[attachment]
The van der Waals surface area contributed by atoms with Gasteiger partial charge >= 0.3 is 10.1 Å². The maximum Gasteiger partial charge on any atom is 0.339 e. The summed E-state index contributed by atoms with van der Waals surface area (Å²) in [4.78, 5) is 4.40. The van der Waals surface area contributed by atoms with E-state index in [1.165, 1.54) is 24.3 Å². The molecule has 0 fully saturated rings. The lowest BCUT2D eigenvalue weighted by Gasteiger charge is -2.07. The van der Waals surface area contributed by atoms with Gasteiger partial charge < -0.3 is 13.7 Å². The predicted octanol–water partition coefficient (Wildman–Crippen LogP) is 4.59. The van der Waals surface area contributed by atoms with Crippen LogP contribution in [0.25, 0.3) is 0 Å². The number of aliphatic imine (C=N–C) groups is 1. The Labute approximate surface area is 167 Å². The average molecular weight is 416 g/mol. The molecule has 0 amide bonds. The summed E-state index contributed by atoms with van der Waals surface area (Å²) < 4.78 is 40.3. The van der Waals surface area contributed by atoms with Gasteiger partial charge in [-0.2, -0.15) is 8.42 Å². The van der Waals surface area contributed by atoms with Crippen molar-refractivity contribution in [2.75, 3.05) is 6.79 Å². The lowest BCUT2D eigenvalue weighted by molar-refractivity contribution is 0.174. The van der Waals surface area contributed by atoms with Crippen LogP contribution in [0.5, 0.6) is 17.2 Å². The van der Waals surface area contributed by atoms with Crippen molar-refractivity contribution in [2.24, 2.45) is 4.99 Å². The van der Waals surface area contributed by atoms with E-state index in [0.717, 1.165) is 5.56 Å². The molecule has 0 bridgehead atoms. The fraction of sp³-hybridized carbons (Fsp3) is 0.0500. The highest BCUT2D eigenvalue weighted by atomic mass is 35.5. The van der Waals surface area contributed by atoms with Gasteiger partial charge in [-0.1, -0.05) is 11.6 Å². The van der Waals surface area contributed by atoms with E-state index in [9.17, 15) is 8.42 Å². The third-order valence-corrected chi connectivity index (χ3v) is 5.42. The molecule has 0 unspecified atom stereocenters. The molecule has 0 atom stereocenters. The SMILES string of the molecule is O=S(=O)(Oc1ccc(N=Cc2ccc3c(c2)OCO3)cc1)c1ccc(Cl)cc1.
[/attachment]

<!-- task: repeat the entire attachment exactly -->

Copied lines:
The van der Waals surface area contributed by atoms with Gasteiger partial charge >= 0.3 is 10.1 Å². The maximum Gasteiger partial charge on any atom is 0.339 e. The summed E-state index contributed by atoms with van der Waals surface area (Å²) in [4.78, 5) is 4.40. The van der Waals surface area contributed by atoms with E-state index in [1.165, 1.54) is 24.3 Å². The molecule has 0 fully saturated rings. The lowest BCUT2D eigenvalue weighted by Gasteiger charge is -2.07. The van der Waals surface area contributed by atoms with Gasteiger partial charge < -0.3 is 13.7 Å². The predicted octanol–water partition coefficient (Wildman–Crippen LogP) is 4.59. The van der Waals surface area contributed by atoms with Crippen LogP contribution in [0.25, 0.3) is 0 Å². The number of aliphatic imine (C=N–C) groups is 1. The Labute approximate surface area is 167 Å². The average molecular weight is 416 g/mol. The molecule has 0 amide bonds. The summed E-state index contributed by atoms with van der Waals surface area (Å²) < 4.78 is 40.3. The van der Waals surface area contributed by atoms with Gasteiger partial charge in [-0.2, -0.15) is 8.42 Å². The van der Waals surface area contributed by atoms with Crippen molar-refractivity contribution in [2.75, 3.05) is 6.79 Å². The lowest BCUT2D eigenvalue weighted by molar-refractivity contribution is 0.174. The van der Waals surface area contributed by atoms with Crippen LogP contribution in [0.5, 0.6) is 17.2 Å². The van der Waals surface area contributed by atoms with Crippen molar-refractivity contribution in [2.24, 2.45) is 4.99 Å². The van der Waals surface area contributed by atoms with E-state index in [0.717, 1.165) is 5.56 Å². The molecule has 0 bridgehead atoms. The fraction of sp³-hybridized carbons (Fsp3) is 0.0500. The highest BCUT2D eigenvalue weighted by atomic mass is 35.5. The van der Waals surface area contributed by atoms with Gasteiger partial charge in [-0.1, -0.05) is 11.6 Å². The van der Waals surface area contributed by atoms with E-state index in [9.17, 15) is 8.42 Å². The third-order valence-corrected chi connectivity index (χ3v) is 5.42. The molecule has 0 unspecified atom stereocenters. The molecule has 0 atom stereocenters. The SMILES string of the molecule is O=S(=O)(Oc1ccc(N=Cc2ccc3c(c2)OCO3)cc1)c1ccc(Cl)cc1.